One of the first things that turned me towards modern Pagan traditions is belief in and a relationship with fairies and other types of fae. I’ve had contact with the fae my entire life – seeing them easily despite the guise of bugs and small birds that they may wear; hearing their music beneath the rustle of wind-blown leaves. My young heart and mind never considered the fact that these magical beings did not exist – the same as I never considered that magic did not exist. So when I began exploring, I spent time following the fairy tales. Not Cinderella and Little Red Riding Hood, the tales about fairies. And, under the tutelage of first Danu, and then an’Dagda, the fairy stories led me to Irish myth cycles, and – eventually – my current faith.
But my relationship with the fae is something separate but not from my walk with my Gods. It is all part of my path, the expression of my faith, and yet it is much more simple and much less formal than my relationships with my Gods, no matter how familiar and familial. Because they have always been with me. Some of them, literally, have always been with me. When I first moved out of my parents’ house and into my own, on the last day that I moved furniture from my old bedroom and into my new, I walked out into the woods. I walked out to the side of the smaller pond on my parents’ property to my sacred space – the place where I first laid myself bare and my Mother Goddess stepped in and touched my heart, before I ever knew her name; the place where I studied and I learned and I found my laughing Father; the place where I dedicated myself to them in the most simple, yet profound religious experience in my life. And for the last time, I called out in that place, cast my circle and called the corners, and I invited my many fae friends to come, follow me, and make my home their own.
My sacred space is unreachable now – Hurricane Katrina brought down so many trees and my parents haven’t maintained the land – but that small, round clearing beside the pond still dwells in my heart for the magic and mystery, and for the pure joy, that was found there for a young girl. But follow me, they did. In droves. They packed themselves into every nook and cranny in the 50’s row house that even had a small telephone nook in the “hallway”. They filled the small yard with their bubbling essence and brought life and magic into my home even before I filled it with my own magic. And they followed us all around the city to finally settle into the apartment we lived in for a year and a half and where we made so much magic with some of the dearest souls.
And they even followed us to Chicago, though they found that place even more hell than I did. There were less of them – less able to deal with the confines of concrete and steel, less magic being made in my household to sustain them. And then we left that city and locked our things away from us for five months. We had never intended for it to be so long and we asked some of our fairy friends to watch over our things and keep them safe until we could fetch them all. Some still followed us on, but not many, and when we returned to fetch our things finally, some sought their freedom and traveled on their way.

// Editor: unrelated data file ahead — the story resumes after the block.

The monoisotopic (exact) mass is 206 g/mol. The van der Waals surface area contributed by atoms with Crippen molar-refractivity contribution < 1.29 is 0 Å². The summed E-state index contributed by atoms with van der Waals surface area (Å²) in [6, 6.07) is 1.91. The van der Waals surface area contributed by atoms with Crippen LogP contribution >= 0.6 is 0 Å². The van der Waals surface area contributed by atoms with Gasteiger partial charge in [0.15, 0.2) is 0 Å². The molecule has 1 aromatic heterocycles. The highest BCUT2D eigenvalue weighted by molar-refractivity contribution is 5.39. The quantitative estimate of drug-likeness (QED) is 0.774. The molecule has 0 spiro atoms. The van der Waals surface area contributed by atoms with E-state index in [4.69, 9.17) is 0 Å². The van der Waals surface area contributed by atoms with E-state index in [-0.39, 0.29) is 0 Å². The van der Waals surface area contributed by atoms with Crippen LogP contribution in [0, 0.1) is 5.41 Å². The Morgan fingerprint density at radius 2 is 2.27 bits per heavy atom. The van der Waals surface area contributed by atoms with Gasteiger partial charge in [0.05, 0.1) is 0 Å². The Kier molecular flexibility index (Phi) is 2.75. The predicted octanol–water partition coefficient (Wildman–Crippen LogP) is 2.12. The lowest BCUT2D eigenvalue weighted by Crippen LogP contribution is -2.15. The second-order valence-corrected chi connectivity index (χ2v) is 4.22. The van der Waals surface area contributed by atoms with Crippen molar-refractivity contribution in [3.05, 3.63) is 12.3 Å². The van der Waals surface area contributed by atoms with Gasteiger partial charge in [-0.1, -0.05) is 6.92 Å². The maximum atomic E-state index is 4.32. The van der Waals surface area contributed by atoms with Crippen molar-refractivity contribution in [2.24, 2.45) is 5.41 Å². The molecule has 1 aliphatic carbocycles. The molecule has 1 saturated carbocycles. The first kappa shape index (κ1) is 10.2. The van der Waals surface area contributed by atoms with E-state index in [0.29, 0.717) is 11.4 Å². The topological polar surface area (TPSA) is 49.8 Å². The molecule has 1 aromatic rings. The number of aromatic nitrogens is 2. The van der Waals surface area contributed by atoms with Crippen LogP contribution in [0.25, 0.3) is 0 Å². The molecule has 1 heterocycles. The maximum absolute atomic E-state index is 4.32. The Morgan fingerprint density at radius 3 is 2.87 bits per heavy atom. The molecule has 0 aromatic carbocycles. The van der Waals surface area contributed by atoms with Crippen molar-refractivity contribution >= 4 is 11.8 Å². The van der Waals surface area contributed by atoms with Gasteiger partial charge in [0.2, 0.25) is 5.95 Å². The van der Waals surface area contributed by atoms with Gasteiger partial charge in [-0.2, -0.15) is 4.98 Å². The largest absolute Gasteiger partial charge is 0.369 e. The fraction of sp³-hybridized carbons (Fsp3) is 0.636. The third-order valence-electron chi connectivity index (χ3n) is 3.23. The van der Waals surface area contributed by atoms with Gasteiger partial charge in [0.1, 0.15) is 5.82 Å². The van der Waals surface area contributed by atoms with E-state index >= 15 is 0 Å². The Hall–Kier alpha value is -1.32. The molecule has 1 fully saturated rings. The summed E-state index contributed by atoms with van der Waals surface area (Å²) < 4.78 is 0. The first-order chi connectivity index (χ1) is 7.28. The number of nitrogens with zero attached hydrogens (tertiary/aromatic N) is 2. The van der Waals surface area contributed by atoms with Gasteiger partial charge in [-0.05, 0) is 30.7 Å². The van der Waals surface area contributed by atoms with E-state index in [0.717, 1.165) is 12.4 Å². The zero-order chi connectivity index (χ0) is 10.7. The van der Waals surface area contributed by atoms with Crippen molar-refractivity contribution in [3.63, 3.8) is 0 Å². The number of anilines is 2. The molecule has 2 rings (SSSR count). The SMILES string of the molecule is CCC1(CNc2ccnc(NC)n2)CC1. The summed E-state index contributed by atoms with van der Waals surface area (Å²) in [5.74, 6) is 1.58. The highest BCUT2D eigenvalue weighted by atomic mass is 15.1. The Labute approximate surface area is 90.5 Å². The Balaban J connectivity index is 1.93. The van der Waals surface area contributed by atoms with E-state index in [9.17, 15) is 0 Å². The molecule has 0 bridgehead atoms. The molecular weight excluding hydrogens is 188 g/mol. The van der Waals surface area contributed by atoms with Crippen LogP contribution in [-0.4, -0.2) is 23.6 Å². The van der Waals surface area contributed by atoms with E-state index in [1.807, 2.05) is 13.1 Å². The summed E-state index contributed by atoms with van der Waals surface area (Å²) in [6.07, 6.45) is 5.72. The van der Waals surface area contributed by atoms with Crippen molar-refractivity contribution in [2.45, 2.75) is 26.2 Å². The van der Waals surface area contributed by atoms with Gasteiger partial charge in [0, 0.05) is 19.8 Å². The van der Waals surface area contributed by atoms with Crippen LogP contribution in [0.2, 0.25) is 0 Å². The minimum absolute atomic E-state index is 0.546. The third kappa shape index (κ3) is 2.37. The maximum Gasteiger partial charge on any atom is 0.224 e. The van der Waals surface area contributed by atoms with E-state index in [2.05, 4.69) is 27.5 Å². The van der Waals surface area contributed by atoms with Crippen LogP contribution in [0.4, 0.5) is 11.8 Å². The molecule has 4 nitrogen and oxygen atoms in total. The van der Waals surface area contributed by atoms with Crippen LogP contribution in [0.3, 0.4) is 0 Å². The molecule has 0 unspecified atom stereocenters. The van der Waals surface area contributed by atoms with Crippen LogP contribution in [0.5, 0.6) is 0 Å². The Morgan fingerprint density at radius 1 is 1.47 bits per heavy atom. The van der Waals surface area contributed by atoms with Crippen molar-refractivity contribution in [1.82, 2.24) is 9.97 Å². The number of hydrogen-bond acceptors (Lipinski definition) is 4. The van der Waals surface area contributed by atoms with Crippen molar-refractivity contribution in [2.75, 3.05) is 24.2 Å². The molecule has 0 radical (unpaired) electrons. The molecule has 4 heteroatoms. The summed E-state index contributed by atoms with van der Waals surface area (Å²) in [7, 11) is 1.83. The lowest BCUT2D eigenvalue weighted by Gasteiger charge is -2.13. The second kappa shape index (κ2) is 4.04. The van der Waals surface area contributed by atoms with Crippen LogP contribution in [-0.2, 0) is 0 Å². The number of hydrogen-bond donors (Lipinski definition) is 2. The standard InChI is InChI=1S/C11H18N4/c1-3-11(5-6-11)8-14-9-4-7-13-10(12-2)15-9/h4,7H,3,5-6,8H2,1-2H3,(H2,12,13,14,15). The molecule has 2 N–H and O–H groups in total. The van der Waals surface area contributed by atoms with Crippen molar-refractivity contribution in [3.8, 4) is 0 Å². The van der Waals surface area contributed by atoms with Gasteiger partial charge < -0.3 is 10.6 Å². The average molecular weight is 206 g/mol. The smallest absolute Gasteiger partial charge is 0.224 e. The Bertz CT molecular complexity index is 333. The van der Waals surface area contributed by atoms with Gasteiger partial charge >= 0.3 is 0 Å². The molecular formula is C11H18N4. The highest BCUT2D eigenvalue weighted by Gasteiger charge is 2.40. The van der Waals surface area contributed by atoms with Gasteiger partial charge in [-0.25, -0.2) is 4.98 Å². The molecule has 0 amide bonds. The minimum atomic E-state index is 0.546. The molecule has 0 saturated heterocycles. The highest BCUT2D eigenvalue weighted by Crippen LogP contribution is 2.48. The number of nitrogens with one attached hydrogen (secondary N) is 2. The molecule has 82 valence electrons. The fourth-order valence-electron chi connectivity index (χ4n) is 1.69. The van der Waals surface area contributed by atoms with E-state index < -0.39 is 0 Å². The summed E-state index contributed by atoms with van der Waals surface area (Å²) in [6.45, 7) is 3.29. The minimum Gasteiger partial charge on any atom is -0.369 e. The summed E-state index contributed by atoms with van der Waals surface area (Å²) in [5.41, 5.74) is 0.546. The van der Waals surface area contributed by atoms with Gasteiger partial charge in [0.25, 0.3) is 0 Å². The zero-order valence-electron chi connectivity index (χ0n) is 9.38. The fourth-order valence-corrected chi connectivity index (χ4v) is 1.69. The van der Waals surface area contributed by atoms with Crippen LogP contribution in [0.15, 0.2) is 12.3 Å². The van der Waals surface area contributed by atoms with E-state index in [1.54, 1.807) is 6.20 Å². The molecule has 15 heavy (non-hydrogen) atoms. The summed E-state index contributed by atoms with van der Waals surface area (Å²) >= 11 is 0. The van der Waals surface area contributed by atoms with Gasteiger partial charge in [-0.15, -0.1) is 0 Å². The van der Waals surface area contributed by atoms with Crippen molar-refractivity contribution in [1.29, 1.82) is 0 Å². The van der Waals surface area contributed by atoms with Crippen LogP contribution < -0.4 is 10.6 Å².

Still, there were tiny, fierce spirits who remained with us, who followed us to yet another new home, new town, and made our house – or apartment – feel like home. And for a while, I did my best to reestablish that relationship with them, to open our home to all those fae who came without ill will or malice intent. And for a time, our home was filled with magic again.
And then my depression reached its peak, and I stopped reaching out, I stopped offering the small treats that had so long been a part of my relationship with my friendly fae. I thought to myself – I don’t have to bribe them, I don’t have to trick them into staying. But I had a realization the other day, as I sat in a house nearly inert of magical intent. No, the fae aren’t the sugar addicted, malicious-unless-bribed, idiots that I feel many traditions and practices paint them to be. But that doesn’t mean that I haven’t failed in our relationships.
Because, you see, sometimes giving cookies and other sweets isn’t about bribing them to behave or tricking them with sugar overload. Sometimes it’s a matter of remembering that my friends enjoy sweets and wishing to make them happy, not for my own gain, but because it has always made me happy to do for them. Yes, there is a reciprocal relationship, where they seek to do things to make me happy. But it isn’t why I did what I did for so many years. It’s not why I’m going to start doing what I do again. I’m doing it because I miss my friends and I know it will make them happy. And, yes, I realize the practice is much the same, but at the end of the day, what makes our faiths – our paths and our practices – is not the motions we make, but the heart of what we do and why. I’m glad my heart and mind are finally moving along the same track once again.